by Ed Ledford January 29, 2014 blog.edledford.com
The Washington Post broke the military’s latest embarrassing story: three officers in one article, “Military Brass Behaving Badly.”
At first glance, Army Veterans and active duty Soldiers – especially those who have served with Brig. Gen. Schweitzer – might shake our heads in disappointment (but not shame).
But Washington Post presents a grossly incongruous association of Schweitzer with the two other brigadiers highlighted in the same story – Brig. Gen. Bryan T. Roberts and Brig. Gen. David C. Uhrich.
To enrich the guilt-by-association effect, WaPo throws in a good dose of Petraeus, allusions to Navy’s sex and bribery debacles, the Air Force’s nuclear shenanigans, and other Army gropers.
But here’s the real context:
Brig. Gen. Roberts allegedly engaged in a long-term adulterous affair that culminated with Roberts – get this – slapping the crap out of his lover and, then, viciously Mike-Tyson-style biting his girlfriend’s lip, inflicting enough damage that she had to seek medical attention for the bleeding wound, and for her black eye, also allegedly inflicted by Roberts. That particular beating, though, was only one of three alleged beatings she endured at Roberts’ hands.
So, with Roberts, if reports are accurate, we find a deeply troubled man who not only disregards military protocol by way of his affair but, as well, clearly suffers from some sort of serious psychological dysfunction manifested by way of the beating and biting.
Brig. Gen. Uhrich was, as well, allegedly engaged in a long-term adulterous affair and allegedly routinely drunk or, at least, imbibing on duty like Henry Blake on M*A*S*H* (Blake gets a buy, in my view, given his duties, the nut-jobs around him, and the brutality of the Korean War).
According to the Post, an “officer told investigators that ‘if [Uhrich] did not have his alcohol, the wheels would come off . . . .” Worth notice is that Uhrich at least sought treatment for his apparent alcoholism, but the affair alone may be inexcusable under decisions of the Uniform Code of Military Justice.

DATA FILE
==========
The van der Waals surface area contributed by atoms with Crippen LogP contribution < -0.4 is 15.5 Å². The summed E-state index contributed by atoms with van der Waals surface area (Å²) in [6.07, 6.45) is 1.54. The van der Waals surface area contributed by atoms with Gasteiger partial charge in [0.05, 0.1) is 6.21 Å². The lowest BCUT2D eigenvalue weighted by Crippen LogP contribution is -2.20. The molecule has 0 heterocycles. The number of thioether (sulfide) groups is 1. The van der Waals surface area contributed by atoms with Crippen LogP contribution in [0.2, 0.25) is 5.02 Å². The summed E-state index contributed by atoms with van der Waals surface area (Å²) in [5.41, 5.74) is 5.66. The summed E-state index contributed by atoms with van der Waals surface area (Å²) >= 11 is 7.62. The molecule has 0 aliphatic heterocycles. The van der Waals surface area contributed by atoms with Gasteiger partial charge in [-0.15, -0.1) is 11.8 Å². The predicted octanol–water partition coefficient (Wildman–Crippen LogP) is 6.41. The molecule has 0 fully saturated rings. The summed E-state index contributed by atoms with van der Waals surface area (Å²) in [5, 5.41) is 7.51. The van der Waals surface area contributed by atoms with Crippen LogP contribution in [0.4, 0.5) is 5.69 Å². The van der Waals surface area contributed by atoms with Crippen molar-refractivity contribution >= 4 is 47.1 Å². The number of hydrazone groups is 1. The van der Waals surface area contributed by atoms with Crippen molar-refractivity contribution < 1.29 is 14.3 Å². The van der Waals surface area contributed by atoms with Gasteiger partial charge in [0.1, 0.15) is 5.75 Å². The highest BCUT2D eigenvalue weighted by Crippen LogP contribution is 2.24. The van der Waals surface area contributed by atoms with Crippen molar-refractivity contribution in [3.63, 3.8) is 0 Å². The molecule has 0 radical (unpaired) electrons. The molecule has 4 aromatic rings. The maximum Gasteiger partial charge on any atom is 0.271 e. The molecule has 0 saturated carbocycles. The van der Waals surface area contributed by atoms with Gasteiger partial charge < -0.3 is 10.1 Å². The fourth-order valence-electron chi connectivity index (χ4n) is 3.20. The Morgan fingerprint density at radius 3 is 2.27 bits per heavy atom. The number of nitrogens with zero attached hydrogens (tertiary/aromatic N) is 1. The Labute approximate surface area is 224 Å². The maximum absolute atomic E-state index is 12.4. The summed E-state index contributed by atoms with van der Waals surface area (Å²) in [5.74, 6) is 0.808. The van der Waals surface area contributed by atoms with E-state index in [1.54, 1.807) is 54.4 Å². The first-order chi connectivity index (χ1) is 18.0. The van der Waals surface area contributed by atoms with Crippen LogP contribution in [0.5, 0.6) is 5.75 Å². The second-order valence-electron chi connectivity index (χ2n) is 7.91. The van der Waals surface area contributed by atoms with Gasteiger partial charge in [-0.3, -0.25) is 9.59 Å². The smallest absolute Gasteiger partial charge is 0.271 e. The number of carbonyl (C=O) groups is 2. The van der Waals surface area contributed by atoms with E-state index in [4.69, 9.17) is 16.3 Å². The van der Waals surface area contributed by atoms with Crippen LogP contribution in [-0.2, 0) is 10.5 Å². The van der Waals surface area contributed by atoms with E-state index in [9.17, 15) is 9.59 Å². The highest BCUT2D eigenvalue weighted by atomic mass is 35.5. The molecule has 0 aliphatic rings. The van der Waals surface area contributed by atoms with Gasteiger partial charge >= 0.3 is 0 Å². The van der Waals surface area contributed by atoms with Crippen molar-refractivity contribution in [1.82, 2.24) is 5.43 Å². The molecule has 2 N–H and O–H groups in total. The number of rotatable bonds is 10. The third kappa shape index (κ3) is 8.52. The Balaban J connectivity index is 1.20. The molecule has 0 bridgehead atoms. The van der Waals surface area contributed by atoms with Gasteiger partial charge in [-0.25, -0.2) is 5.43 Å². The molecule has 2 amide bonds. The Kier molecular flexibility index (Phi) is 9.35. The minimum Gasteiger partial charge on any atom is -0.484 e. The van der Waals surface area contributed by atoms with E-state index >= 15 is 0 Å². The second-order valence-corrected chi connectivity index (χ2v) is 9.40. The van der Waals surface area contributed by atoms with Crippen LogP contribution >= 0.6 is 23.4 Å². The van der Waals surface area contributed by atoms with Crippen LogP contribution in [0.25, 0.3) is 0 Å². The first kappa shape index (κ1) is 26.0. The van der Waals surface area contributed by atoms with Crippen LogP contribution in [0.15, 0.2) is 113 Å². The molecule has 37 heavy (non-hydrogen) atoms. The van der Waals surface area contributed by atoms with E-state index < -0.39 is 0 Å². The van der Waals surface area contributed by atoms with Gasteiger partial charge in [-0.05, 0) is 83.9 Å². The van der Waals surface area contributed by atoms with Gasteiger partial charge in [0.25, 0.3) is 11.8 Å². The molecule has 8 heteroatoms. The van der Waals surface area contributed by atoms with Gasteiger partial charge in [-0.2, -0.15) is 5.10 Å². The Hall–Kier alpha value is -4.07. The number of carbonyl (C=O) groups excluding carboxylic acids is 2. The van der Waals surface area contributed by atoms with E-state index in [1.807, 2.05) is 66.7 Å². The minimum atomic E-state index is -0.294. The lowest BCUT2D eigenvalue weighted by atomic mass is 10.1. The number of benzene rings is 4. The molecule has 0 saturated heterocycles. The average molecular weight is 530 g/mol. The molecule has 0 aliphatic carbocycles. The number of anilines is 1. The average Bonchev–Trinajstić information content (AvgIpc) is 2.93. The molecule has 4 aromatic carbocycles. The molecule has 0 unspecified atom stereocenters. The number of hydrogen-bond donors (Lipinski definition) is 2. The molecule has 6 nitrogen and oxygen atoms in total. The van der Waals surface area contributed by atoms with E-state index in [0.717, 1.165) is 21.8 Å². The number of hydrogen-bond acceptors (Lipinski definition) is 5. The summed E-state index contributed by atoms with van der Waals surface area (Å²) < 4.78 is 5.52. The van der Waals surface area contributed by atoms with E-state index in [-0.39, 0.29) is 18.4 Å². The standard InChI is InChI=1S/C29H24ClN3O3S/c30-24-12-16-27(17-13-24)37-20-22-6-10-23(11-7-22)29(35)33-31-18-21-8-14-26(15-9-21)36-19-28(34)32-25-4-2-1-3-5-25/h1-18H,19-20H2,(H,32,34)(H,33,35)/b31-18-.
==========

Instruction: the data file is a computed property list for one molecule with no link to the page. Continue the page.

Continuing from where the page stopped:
So, with Uhrich, if reports are accurate, we see another troubled man, probably an alcoholic, with repeated and varied indiscretions that justifiably cause one to question his judgment and fitness to continue serving.
Petraeus, well, we all know that story.
Schweitzer: he fat-fingered out what was meant to be a private e-mail, in jest, that, as Schweitzer reportedly admits himself, represented poor judgment on his part: “’My comments were a terrible attempt at humor. I didn’t mean them literally or figuratively, I simply meant them to try and be funny during a very tense period within the command to a limited audience. I know they were not appropriate. It was stupid.’”
Today, Brig. Gen. Schweitzer, undeniably one of The Army’s most talented, experienced, wartime leaders is awaiting a call from the Secretary of the Army, who will decide Schweitzer’s fate: accept already applied administrative action, or ask for Brig. Gen. Schweitzer’s retirement.
The Secretary could accept the administrative action already taken by The Army in the matter – and on which Congresswoman Ellmers herself reportedly said, “’I am pleased with the corrective actions that are taking place and how they handled this very difficult situation . . . . ’”
Or, the Secretary could ask Schweitzer to retire.
Schweitzer certainly committed an offense that The Army and the military doesn’t really need right now: it’s too busy wrangling up leaders with serious problems and professional shortcomings.
However, The Army must accept, as well, that if it forces Schweitzer to retire over this one relatively minor, though stupid, indiscretion, then, over time, we are not going to have much of an Army left when the bar is lowered that far.
Certainly, Schweitzer should have not joked around about an official matter in an e-mail.
But if the Nation, Congress, and the Pentagon believe that Soldiers – in contending with the day-to-day stresses of either combating the Taliban on multiple 15 month tours in Afghanistan or consistently working some 20 hours a day, 6-7 days a week, getting the troops ready for the next big deployment – are not going to periodically use profanity, in an e-mail or otherwise, or inadvertently make an inappropriate or injudicious comment here or there, then they are all fooling themselves and, what is more, establishing an impossible standard that even they do not and cannot meet.
Brig. Gen. Schweitzer is one of the most courageous, respected, intelligent, wartime experienced, ugly-looking, dog-soldier Infantryman in The Army’s inventory. He is a foxhole fighter. A warrior. A leader. A human being.
Schweitzer’s troops love him – guys and girls. His colleagues love him – guys and girls. He treats everyone the same – guys and girls – and demands accountability of all his troops, and himself, the same.
Our Army’s best leaders request Schweitzer by name for the toughest, most grueling assignments when they need someone whose quiet sense of duty is inexorable and someone who will just not quit short of success.
Schweitzer can be a tough son-of-a-bitch and gruff as hell.
He’s an American Infantry Soldier for God’s sake.
And, he made a mistake uglier than even his own mug.
But to lump Schweitzer in with all the rest is simply misleading, a misrepresentation of the context of the facts and a misrepresentation of the man, nothing more than a matter of embellished guilt by association.
Hopefully, the Secretary of the Army will see that vivid distinction, be unmoved by the Washington Post’s media maneuver, and let Schweitzer continue to serve his Nation at a time when we need Schweitzer’s kind of experience and grit.